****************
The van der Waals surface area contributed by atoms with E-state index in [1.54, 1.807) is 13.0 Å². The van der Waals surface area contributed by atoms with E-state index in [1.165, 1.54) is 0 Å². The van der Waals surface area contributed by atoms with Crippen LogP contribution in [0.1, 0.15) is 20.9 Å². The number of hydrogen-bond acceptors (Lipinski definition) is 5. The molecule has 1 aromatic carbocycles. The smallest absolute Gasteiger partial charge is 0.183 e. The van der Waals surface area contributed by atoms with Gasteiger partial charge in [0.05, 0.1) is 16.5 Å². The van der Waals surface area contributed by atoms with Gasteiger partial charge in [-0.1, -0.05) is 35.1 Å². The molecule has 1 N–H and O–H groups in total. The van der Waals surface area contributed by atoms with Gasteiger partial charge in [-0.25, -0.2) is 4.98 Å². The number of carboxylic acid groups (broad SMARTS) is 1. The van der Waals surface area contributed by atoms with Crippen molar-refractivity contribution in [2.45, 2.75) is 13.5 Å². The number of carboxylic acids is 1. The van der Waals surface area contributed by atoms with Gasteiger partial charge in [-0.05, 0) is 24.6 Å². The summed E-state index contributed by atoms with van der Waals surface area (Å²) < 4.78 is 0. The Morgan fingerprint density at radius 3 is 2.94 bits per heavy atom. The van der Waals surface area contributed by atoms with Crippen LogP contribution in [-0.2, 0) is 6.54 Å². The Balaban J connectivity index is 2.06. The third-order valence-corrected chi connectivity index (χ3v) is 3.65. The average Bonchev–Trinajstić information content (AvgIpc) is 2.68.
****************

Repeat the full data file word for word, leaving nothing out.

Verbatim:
The van der Waals surface area contributed by atoms with E-state index in [1.54, 1.807) is 13.0 Å². The van der Waals surface area contributed by atoms with E-state index in [1.165, 1.54) is 0 Å². The van der Waals surface area contributed by atoms with Crippen LogP contribution in [0.1, 0.15) is 20.9 Å². The number of hydrogen-bond acceptors (Lipinski definition) is 5. The molecule has 1 aromatic carbocycles. The smallest absolute Gasteiger partial charge is 0.183 e. The van der Waals surface area contributed by atoms with Gasteiger partial charge in [0.05, 0.1) is 16.5 Å². The van der Waals surface area contributed by atoms with Gasteiger partial charge in [-0.1, -0.05) is 35.1 Å². The molecule has 1 N–H and O–H groups in total. The van der Waals surface area contributed by atoms with Gasteiger partial charge in [-0.25, -0.2) is 4.98 Å². The number of carboxylic acid groups (broad SMARTS) is 1. The van der Waals surface area contributed by atoms with Crippen molar-refractivity contribution in [2.45, 2.75) is 13.5 Å². The number of carboxylic acids is 1. The van der Waals surface area contributed by atoms with Gasteiger partial charge in [-0.05, 0) is 24.6 Å². The summed E-state index contributed by atoms with van der Waals surface area (Å²) < 4.78 is 0. The Morgan fingerprint density at radius 3 is 2.94 bits per heavy atom. The van der Waals surface area contributed by atoms with Crippen LogP contribution in [-0.2, 0) is 6.54 Å². The Balaban J connectivity index is 2.06. The third-order valence-corrected chi connectivity index (χ3v) is 3.65. The average Bonchev–Trinajstić information content (AvgIpc) is 2.68.